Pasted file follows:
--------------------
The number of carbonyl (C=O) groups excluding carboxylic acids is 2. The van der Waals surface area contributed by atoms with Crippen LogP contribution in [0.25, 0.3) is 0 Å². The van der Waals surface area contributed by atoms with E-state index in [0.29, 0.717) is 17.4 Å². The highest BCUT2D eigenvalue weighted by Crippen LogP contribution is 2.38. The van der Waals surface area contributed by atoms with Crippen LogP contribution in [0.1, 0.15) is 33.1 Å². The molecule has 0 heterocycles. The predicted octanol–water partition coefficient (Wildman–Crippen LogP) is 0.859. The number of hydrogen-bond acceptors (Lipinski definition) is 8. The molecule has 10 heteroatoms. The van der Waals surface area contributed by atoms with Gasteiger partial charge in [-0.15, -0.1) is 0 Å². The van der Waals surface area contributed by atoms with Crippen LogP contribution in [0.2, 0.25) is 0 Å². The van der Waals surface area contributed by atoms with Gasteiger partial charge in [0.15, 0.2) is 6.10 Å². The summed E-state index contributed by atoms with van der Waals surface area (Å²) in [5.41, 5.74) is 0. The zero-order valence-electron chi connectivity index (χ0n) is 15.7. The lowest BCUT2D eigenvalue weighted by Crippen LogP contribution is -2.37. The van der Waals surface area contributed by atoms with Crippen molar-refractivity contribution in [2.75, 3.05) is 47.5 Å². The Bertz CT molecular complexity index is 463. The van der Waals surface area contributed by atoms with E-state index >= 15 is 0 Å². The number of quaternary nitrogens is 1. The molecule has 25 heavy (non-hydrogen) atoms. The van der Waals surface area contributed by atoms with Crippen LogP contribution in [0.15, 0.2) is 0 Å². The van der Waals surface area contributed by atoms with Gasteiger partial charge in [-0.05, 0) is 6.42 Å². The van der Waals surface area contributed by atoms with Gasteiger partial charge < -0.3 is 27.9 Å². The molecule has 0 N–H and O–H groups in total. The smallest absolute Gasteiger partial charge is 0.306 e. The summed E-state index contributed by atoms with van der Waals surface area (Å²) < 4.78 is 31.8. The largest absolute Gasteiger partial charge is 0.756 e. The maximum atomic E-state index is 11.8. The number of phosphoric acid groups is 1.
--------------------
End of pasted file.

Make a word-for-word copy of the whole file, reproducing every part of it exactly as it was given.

The number of carbonyl (C=O) groups excluding carboxylic acids is 2. The van der Waals surface area contributed by atoms with Crippen LogP contribution in [0.25, 0.3) is 0 Å². The van der Waals surface area contributed by atoms with E-state index in [0.29, 0.717) is 17.4 Å². The highest BCUT2D eigenvalue weighted by Crippen LogP contribution is 2.38. The van der Waals surface area contributed by atoms with Crippen LogP contribution in [0.1, 0.15) is 33.1 Å². The molecule has 0 heterocycles. The predicted octanol–water partition coefficient (Wildman–Crippen LogP) is 0.859. The number of hydrogen-bond acceptors (Lipinski definition) is 8. The molecule has 10 heteroatoms. The van der Waals surface area contributed by atoms with Gasteiger partial charge in [-0.15, -0.1) is 0 Å². The van der Waals surface area contributed by atoms with Crippen LogP contribution in [0.2, 0.25) is 0 Å². The van der Waals surface area contributed by atoms with Gasteiger partial charge in [0.15, 0.2) is 6.10 Å². The summed E-state index contributed by atoms with van der Waals surface area (Å²) in [5.41, 5.74) is 0. The zero-order valence-electron chi connectivity index (χ0n) is 15.7. The lowest BCUT2D eigenvalue weighted by Crippen LogP contribution is -2.37. The van der Waals surface area contributed by atoms with Crippen molar-refractivity contribution in [2.75, 3.05) is 47.5 Å². The Bertz CT molecular complexity index is 463. The van der Waals surface area contributed by atoms with E-state index >= 15 is 0 Å². The number of quaternary nitrogens is 1. The molecule has 25 heavy (non-hydrogen) atoms. The van der Waals surface area contributed by atoms with Crippen LogP contribution in [0.15, 0.2) is 0 Å². The van der Waals surface area contributed by atoms with Gasteiger partial charge in [-0.05, 0) is 6.42 Å². The van der Waals surface area contributed by atoms with Gasteiger partial charge < -0.3 is 27.9 Å². The molecule has 0 N–H and O–H groups in total. The smallest absolute Gasteiger partial charge is 0.306 e. The summed E-state index contributed by atoms with van der Waals surface area (Å²) < 4.78 is 31.8. The largest absolute Gasteiger partial charge is 0.756 e. The maximum atomic E-state index is 11.8. The number of phosphoric acid groups is 1.